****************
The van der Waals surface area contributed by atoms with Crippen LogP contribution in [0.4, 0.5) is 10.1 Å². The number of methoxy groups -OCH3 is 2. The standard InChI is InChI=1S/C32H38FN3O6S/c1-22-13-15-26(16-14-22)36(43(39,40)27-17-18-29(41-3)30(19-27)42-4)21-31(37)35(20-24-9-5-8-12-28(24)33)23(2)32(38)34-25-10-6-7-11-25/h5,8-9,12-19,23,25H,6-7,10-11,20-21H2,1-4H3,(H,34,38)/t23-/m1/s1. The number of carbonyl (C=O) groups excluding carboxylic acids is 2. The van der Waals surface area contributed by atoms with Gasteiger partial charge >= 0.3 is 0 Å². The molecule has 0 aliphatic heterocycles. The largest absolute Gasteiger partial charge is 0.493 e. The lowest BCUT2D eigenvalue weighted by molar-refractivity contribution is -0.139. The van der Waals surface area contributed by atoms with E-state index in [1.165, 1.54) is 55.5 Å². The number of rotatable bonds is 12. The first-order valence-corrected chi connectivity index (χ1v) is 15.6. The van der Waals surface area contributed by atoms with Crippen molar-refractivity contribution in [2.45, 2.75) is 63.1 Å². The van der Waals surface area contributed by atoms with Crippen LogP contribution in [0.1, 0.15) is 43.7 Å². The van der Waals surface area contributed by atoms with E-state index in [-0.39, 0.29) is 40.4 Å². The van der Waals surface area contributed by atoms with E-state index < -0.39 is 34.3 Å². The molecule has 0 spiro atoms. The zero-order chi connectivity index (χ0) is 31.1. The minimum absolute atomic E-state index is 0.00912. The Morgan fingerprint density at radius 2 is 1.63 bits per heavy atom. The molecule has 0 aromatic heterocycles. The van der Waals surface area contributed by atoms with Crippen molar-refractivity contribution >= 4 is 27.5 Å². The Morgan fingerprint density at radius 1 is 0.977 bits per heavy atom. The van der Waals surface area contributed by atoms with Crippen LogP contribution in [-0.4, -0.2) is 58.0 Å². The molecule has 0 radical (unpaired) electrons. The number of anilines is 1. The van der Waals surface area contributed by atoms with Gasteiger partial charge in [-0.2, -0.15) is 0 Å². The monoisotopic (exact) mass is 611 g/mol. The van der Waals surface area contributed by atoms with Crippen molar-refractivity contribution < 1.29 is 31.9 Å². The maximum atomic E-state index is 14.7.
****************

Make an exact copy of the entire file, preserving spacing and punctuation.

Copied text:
The van der Waals surface area contributed by atoms with Crippen LogP contribution in [0.4, 0.5) is 10.1 Å². The number of methoxy groups -OCH3 is 2. The standard InChI is InChI=1S/C32H38FN3O6S/c1-22-13-15-26(16-14-22)36(43(39,40)27-17-18-29(41-3)30(19-27)42-4)21-31(37)35(20-24-9-5-8-12-28(24)33)23(2)32(38)34-25-10-6-7-11-25/h5,8-9,12-19,23,25H,6-7,10-11,20-21H2,1-4H3,(H,34,38)/t23-/m1/s1. The number of carbonyl (C=O) groups excluding carboxylic acids is 2. The van der Waals surface area contributed by atoms with Gasteiger partial charge >= 0.3 is 0 Å². The molecule has 0 aliphatic heterocycles. The largest absolute Gasteiger partial charge is 0.493 e. The lowest BCUT2D eigenvalue weighted by molar-refractivity contribution is -0.139. The van der Waals surface area contributed by atoms with E-state index in [1.165, 1.54) is 55.5 Å². The number of rotatable bonds is 12. The first-order valence-corrected chi connectivity index (χ1v) is 15.6. The van der Waals surface area contributed by atoms with Crippen molar-refractivity contribution in [2.45, 2.75) is 63.1 Å². The van der Waals surface area contributed by atoms with Crippen LogP contribution in [0.1, 0.15) is 43.7 Å². The van der Waals surface area contributed by atoms with E-state index in [-0.39, 0.29) is 40.4 Å². The van der Waals surface area contributed by atoms with E-state index < -0.39 is 34.3 Å². The molecule has 0 spiro atoms. The zero-order chi connectivity index (χ0) is 31.1. The minimum absolute atomic E-state index is 0.00912. The Morgan fingerprint density at radius 2 is 1.63 bits per heavy atom. The molecule has 0 aromatic heterocycles. The van der Waals surface area contributed by atoms with Crippen molar-refractivity contribution >= 4 is 27.5 Å². The Morgan fingerprint density at radius 1 is 0.977 bits per heavy atom. The van der Waals surface area contributed by atoms with Crippen LogP contribution in [-0.4, -0.2) is 58.0 Å². The molecule has 0 radical (unpaired) electrons. The number of anilines is 1. The van der Waals surface area contributed by atoms with Gasteiger partial charge in [-0.2, -0.15) is 0 Å². The monoisotopic (exact) mass is 611 g/mol. The van der Waals surface area contributed by atoms with Crippen molar-refractivity contribution < 1.29 is 31.9 Å². The maximum atomic E-state index is 14.7.